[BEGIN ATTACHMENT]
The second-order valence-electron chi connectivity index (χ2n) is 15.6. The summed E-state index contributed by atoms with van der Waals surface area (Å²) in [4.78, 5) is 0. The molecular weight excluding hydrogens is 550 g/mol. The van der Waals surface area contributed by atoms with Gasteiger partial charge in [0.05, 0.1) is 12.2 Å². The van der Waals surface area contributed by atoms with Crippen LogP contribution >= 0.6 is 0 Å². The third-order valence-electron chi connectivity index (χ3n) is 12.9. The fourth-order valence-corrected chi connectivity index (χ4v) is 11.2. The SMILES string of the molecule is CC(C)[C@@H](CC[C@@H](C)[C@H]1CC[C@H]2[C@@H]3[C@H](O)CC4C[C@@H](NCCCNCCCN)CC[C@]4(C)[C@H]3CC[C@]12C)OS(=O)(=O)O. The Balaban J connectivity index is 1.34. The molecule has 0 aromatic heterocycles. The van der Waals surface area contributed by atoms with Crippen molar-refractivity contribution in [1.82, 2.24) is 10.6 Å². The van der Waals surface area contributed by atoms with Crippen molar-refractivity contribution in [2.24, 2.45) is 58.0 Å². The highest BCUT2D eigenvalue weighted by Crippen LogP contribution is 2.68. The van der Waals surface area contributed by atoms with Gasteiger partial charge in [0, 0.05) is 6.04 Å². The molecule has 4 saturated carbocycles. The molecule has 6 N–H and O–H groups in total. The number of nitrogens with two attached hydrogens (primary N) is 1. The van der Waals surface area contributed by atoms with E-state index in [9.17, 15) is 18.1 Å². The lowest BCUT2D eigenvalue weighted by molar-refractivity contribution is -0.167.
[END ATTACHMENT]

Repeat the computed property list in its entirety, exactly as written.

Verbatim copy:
The second-order valence-electron chi connectivity index (χ2n) is 15.6. The summed E-state index contributed by atoms with van der Waals surface area (Å²) in [4.78, 5) is 0. The molecular weight excluding hydrogens is 550 g/mol. The van der Waals surface area contributed by atoms with Gasteiger partial charge in [0.05, 0.1) is 12.2 Å². The van der Waals surface area contributed by atoms with Crippen LogP contribution >= 0.6 is 0 Å². The third-order valence-electron chi connectivity index (χ3n) is 12.9. The fourth-order valence-corrected chi connectivity index (χ4v) is 11.2. The SMILES string of the molecule is CC(C)[C@@H](CC[C@@H](C)[C@H]1CC[C@H]2[C@@H]3[C@H](O)CC4C[C@@H](NCCCNCCCN)CC[C@]4(C)[C@H]3CC[C@]12C)OS(=O)(=O)O. The Balaban J connectivity index is 1.34. The molecule has 0 aromatic heterocycles. The van der Waals surface area contributed by atoms with Crippen molar-refractivity contribution in [1.82, 2.24) is 10.6 Å². The van der Waals surface area contributed by atoms with Crippen molar-refractivity contribution in [2.24, 2.45) is 58.0 Å². The highest BCUT2D eigenvalue weighted by Crippen LogP contribution is 2.68. The van der Waals surface area contributed by atoms with Gasteiger partial charge in [0, 0.05) is 6.04 Å². The molecule has 4 saturated carbocycles. The molecule has 6 N–H and O–H groups in total. The number of nitrogens with two attached hydrogens (primary N) is 1. The van der Waals surface area contributed by atoms with E-state index in [9.17, 15) is 18.1 Å². The lowest BCUT2D eigenvalue weighted by molar-refractivity contribution is -0.167.